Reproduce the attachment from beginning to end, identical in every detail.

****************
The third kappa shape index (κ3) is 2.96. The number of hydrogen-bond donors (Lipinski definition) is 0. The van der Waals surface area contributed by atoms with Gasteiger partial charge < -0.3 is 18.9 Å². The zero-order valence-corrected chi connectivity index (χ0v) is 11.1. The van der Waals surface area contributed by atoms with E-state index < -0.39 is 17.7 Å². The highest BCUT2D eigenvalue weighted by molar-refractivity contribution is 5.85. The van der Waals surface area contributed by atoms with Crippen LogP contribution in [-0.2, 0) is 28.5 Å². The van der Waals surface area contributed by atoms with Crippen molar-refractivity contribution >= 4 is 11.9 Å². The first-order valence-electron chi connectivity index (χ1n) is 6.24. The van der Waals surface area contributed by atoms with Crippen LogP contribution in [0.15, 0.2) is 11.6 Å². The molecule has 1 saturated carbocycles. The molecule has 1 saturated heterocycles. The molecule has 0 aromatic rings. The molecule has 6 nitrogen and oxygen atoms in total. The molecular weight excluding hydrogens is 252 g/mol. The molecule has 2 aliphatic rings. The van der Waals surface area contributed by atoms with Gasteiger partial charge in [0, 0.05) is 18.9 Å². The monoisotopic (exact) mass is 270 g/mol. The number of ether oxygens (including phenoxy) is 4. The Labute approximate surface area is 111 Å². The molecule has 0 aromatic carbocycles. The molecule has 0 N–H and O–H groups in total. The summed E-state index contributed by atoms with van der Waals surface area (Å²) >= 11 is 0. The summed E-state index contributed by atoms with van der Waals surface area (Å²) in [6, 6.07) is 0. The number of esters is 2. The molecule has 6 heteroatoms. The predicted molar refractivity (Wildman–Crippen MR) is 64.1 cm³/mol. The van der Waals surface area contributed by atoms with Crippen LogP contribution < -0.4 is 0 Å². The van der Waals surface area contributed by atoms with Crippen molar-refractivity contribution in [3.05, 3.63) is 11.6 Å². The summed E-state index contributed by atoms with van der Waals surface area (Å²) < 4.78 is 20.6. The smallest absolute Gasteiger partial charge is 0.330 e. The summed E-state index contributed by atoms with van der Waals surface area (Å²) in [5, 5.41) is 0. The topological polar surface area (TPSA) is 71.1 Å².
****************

The third kappa shape index (κ3) is 2.96. The number of hydrogen-bond donors (Lipinski definition) is 0. The van der Waals surface area contributed by atoms with Gasteiger partial charge < -0.3 is 18.9 Å². The zero-order valence-corrected chi connectivity index (χ0v) is 11.1. The van der Waals surface area contributed by atoms with E-state index < -0.39 is 17.7 Å². The highest BCUT2D eigenvalue weighted by molar-refractivity contribution is 5.85. The van der Waals surface area contributed by atoms with Crippen LogP contribution in [-0.2, 0) is 28.5 Å². The van der Waals surface area contributed by atoms with Crippen molar-refractivity contribution >= 4 is 11.9 Å². The first-order valence-electron chi connectivity index (χ1n) is 6.24. The van der Waals surface area contributed by atoms with Crippen LogP contribution in [0.15, 0.2) is 11.6 Å². The molecule has 1 saturated carbocycles. The molecule has 1 saturated heterocycles. The molecule has 0 aromatic rings. The molecule has 6 nitrogen and oxygen atoms in total. The molecular weight excluding hydrogens is 252 g/mol. The molecule has 2 aliphatic rings. The van der Waals surface area contributed by atoms with Gasteiger partial charge in [0, 0.05) is 18.9 Å². The monoisotopic (exact) mass is 270 g/mol. The number of ether oxygens (including phenoxy) is 4. The Labute approximate surface area is 111 Å². The molecule has 0 aromatic carbocycles. The molecule has 0 N–H and O–H groups in total. The summed E-state index contributed by atoms with van der Waals surface area (Å²) >= 11 is 0. The summed E-state index contributed by atoms with van der Waals surface area (Å²) in [6, 6.07) is 0. The number of esters is 2. The molecule has 6 heteroatoms. The predicted molar refractivity (Wildman–Crippen MR) is 64.1 cm³/mol. The van der Waals surface area contributed by atoms with Crippen LogP contribution < -0.4 is 0 Å². The van der Waals surface area contributed by atoms with Crippen molar-refractivity contribution in [3.05, 3.63) is 11.6 Å². The summed E-state index contributed by atoms with van der Waals surface area (Å²) < 4.78 is 20.6. The smallest absolute Gasteiger partial charge is 0.330 e. The summed E-state index contributed by atoms with van der Waals surface area (Å²) in [5, 5.41) is 0. The topological polar surface area (TPSA) is 71.1 Å².